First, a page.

The Youth (2014) (DVD) (Hong Kong Version) DVD Region 3
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YesAsia Editorial Description
This edition includes Lee Dong Hae interview, premiere and stage greetings in Hong Kong.
|Product Title:||The Youth (2014) (DVD) (Hong Kong Version) 少年輕狂 (2014) (DVD) (香港版) 少年轻狂 (2014) (DVD) (香港版) レディーアクション青春 (2014) (DVD) (香港版) 레디액션 청춘|
|Artist Name(s):||Lee Dong Hae (Super Junior) (Actor) | Song Seung Hyun (FTIsland) (Actor) | Nam Ji Hyun (4Minute) (Actor) | Seo Eun A (Actor) | Jung Hae In | Goo Won | Park So Dam 東海 (Super Junior) (Actor) | 宋 承炫 (Actor) | 智賢 (4Minute) (Actor) | 徐恩雅 (Actor) | Jung Hae In | Goo Won | Park So Dam 东海 (Super Junior) (Actor) | 宋 承炫 (Actor) | 智贤 (4Minute) (Actor) | 徐恩雅 (Actor) | Jung Hae In | Goo Won | Park So Dam イ・ドンヘ (Actor) | Song Seung Hyun (FTIsland) (Actor) | Nam Ji Hyun (4Minute) (Actor) | Seo Eun A (Actor) | Jung Hae In | Goo Won | パク・ソダム 이동해 (Actor) | 송 승현 (Actor) | 남지현 (4Minute) (Actor) | 서은아 (Actor) | 정해인 | 구원 | 박소담|
|Director:||Ju Seong Su | Jung Won Sik | Kim Jin Moo | Park Ga Hee 周 性洙 | 鄭 源植 | 金 鎮茂 | 朴 家喜 周 性洙 | 郑 源植 | 金 镇茂 | 朴 家喜 Ju Seong Su | Jung Won Sik | Kim Jin Moo | Park Ga Hee 주 성수 | 정 원식 | 김 진무 | 박 가희|
|Subtitles:||English, Traditional Chinese|
|Country of Origin:||South Korea|
|Picture Format:||NTSC What is it?|
|Aspect Ratio:||Widescreen, 1.78 : 1|
|Sound Information:||Dolby Digital 5.1, DTS Digital Surround|
|Disc Format(s):||DVD-9, DVD|
|Region Code:||3 - South East Asia (including Hong Kong, S. Korea and Taiwan) What is it?|
|Package Weight:||100 (g)|
|Shipment Unit:||1 What is it?|
|YesAsia Catalog No.:||1038331157|
- LEE Dong Hae special
- LEE Dong Hae Interview, gala premiere & stage greetings in HK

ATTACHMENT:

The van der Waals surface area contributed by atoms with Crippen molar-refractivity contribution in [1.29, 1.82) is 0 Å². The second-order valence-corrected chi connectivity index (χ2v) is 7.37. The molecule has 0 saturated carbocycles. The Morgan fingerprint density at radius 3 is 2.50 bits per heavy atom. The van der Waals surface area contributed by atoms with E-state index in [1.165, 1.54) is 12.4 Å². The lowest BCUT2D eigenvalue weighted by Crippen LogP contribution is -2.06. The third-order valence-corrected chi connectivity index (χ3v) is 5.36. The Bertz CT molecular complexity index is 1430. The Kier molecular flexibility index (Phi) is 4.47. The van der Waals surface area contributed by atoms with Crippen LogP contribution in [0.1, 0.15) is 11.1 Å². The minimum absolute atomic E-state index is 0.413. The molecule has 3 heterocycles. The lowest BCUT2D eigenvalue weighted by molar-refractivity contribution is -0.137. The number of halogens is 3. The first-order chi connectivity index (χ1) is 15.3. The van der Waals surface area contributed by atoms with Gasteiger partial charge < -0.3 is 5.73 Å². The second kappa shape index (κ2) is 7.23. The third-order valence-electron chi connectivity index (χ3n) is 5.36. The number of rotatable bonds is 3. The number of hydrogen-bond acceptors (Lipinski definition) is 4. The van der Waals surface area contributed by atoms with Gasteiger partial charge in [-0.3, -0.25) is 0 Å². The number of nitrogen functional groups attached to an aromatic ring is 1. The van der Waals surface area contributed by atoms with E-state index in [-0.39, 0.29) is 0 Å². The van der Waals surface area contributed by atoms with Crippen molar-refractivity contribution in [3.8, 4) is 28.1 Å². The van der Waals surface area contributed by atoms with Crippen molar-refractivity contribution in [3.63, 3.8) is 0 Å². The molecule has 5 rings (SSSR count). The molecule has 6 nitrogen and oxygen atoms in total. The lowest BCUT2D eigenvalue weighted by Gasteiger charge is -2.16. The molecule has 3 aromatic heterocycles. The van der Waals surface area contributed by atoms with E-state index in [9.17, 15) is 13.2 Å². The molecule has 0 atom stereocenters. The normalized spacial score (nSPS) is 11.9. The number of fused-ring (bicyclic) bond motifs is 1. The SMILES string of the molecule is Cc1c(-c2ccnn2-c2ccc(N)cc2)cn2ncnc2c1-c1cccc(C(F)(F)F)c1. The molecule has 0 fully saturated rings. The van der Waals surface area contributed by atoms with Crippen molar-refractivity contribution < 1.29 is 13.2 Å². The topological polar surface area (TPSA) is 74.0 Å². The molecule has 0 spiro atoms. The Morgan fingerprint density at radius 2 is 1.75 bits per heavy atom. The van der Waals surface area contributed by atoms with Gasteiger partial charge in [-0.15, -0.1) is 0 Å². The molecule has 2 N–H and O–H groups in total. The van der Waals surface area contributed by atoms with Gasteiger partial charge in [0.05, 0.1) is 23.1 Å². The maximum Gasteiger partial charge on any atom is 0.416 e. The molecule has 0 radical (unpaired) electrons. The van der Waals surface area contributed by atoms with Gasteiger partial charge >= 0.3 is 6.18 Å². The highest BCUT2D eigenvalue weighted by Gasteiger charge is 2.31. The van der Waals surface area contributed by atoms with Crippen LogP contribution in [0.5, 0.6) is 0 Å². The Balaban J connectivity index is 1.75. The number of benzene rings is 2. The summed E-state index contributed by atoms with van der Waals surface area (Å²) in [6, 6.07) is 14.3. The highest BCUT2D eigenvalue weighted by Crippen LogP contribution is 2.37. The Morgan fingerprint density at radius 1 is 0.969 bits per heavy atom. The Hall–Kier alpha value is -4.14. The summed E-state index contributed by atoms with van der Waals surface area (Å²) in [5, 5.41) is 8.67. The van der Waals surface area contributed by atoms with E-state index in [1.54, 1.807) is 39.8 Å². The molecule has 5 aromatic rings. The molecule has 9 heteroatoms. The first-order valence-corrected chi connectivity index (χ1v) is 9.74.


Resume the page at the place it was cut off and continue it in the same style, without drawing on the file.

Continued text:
"Rumors" is about a student who starts spreading strange rumors around school, in order to become the president of the student council, and will depict the weaknesses of youth, insecurities and guilty conscience that the student faces. Super Junior member Dong-hae and INY's Woor-in star in this episode.
The short film "Wonderwall" is the work of director Park Ga-hee, seen through the delicate eyes of a female, the movie reflects on the significance of the army training center, a place that all men must go to in order to serve out their compulsory military service, and how this significance differs according to the individual. 4Minute's NAM Ji-hyeon stars in this one, along with actor Goo Won.
"Enemies All Around" by director Ju Seong-su. It will tell the story of three young people who consider robbing a bank to solve their insecurities about the future, and stars FTISLAND member Song Seung-hyun.
"Play Girl" will examine the world of female high school students through the lens of a male director, Jung Won-sik, and stars actresses Seo Eun-ah and Kim Sun-ah.
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YumCha! Asian Entertainment Reviews and Features
Editor's Pick of "The Youth (2014) (DVD) (Hong Kong Version)"
See all this editor's picks
March 27, 2015
Considering the main selling point of The Youth is its idol casting, one may expect the anthology to consist of cookie-cutter star vehicles, but the omnibus feature has a surprising punch to its stories and most of the shorts offer a dark and violent take on youth.
First up is "The Rumor" which has the film's biggest star in Super Junior's Lee Dong Hae. The puppy-eyed idol curses up a storm as a smooth-talking high school playboy who's just been elected student president, but his victory is short-lived and comeuppance comes quick. He's no angel, but there are even worse people around including a violent bully, a rumormonger spreading talk of his girlfriend's alleged sex video, and an anonymous blackmailer threatening him to locate said video. A far cry from director Kim Jin Moo's previous The Apostle, a solemn drama about Christians in North Korea, "The Rumor" is slickly shot and paced, with a believable sense of tension and urgency within its poisonous school environment. Though its depiction of the spreading and fallout of malicious rumors is not deep by any means, the short does effectively touch on hot-button youth issues of high school politics, bullying and teen pregnancy.